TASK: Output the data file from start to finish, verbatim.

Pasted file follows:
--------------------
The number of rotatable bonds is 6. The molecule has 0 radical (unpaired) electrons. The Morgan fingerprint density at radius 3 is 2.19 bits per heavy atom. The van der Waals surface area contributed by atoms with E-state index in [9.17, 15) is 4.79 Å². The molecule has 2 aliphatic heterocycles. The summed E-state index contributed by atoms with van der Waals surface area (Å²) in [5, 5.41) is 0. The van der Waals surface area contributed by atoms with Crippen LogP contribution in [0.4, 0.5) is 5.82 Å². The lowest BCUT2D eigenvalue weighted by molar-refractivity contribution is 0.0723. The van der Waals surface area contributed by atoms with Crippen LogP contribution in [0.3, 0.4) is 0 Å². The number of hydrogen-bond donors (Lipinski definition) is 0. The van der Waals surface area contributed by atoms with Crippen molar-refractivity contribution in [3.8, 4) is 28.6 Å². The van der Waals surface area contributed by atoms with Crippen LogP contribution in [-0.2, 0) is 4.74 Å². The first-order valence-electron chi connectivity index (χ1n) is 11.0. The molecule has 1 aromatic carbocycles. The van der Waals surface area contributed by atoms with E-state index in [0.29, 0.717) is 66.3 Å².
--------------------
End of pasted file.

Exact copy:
The number of rotatable bonds is 6. The molecule has 0 radical (unpaired) electrons. The Morgan fingerprint density at radius 3 is 2.19 bits per heavy atom. The van der Waals surface area contributed by atoms with E-state index in [9.17, 15) is 4.79 Å². The molecule has 2 aliphatic heterocycles. The summed E-state index contributed by atoms with van der Waals surface area (Å²) in [5, 5.41) is 0. The van der Waals surface area contributed by atoms with Crippen LogP contribution in [0.4, 0.5) is 5.82 Å². The lowest BCUT2D eigenvalue weighted by molar-refractivity contribution is 0.0723. The van der Waals surface area contributed by atoms with Crippen LogP contribution in [0.3, 0.4) is 0 Å². The number of hydrogen-bond donors (Lipinski definition) is 0. The van der Waals surface area contributed by atoms with Crippen molar-refractivity contribution in [3.8, 4) is 28.6 Å². The van der Waals surface area contributed by atoms with Crippen LogP contribution in [-0.2, 0) is 4.74 Å². The first-order valence-electron chi connectivity index (χ1n) is 11.0. The molecule has 1 aromatic carbocycles. The van der Waals surface area contributed by atoms with E-state index in [0.29, 0.717) is 66.3 Å².